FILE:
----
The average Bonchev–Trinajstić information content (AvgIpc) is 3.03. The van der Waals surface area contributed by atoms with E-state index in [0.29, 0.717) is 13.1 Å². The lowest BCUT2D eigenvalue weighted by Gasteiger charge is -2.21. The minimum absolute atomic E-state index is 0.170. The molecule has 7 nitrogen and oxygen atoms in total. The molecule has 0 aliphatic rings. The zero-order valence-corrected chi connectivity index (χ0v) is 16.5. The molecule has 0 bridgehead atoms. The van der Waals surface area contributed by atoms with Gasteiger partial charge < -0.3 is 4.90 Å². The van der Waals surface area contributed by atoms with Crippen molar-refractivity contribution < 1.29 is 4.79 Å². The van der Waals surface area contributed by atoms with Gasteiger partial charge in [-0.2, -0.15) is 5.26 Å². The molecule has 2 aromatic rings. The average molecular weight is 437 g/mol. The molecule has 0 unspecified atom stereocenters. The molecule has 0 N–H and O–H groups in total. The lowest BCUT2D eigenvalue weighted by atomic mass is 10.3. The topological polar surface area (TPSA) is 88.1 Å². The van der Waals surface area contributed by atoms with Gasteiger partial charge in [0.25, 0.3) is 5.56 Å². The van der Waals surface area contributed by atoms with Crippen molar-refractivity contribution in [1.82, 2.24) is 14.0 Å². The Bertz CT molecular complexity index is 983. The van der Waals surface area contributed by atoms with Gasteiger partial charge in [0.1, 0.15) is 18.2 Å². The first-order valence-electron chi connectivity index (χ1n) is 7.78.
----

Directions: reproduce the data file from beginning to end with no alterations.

The average Bonchev–Trinajstić information content (AvgIpc) is 3.03. The van der Waals surface area contributed by atoms with E-state index in [0.29, 0.717) is 13.1 Å². The lowest BCUT2D eigenvalue weighted by Gasteiger charge is -2.21. The minimum absolute atomic E-state index is 0.170. The molecule has 7 nitrogen and oxygen atoms in total. The molecule has 0 aliphatic rings. The zero-order valence-corrected chi connectivity index (χ0v) is 16.5. The molecule has 0 bridgehead atoms. The van der Waals surface area contributed by atoms with Gasteiger partial charge < -0.3 is 4.90 Å². The van der Waals surface area contributed by atoms with Crippen molar-refractivity contribution < 1.29 is 4.79 Å². The van der Waals surface area contributed by atoms with Gasteiger partial charge in [-0.2, -0.15) is 5.26 Å². The molecule has 2 aromatic rings. The average molecular weight is 437 g/mol. The molecule has 0 unspecified atom stereocenters. The molecule has 0 N–H and O–H groups in total. The lowest BCUT2D eigenvalue weighted by atomic mass is 10.3. The topological polar surface area (TPSA) is 88.1 Å². The van der Waals surface area contributed by atoms with Gasteiger partial charge in [0.25, 0.3) is 5.56 Å². The van der Waals surface area contributed by atoms with Crippen molar-refractivity contribution in [1.82, 2.24) is 14.0 Å². The Bertz CT molecular complexity index is 983. The van der Waals surface area contributed by atoms with Gasteiger partial charge in [0.1, 0.15) is 18.2 Å². The first-order valence-electron chi connectivity index (χ1n) is 7.78.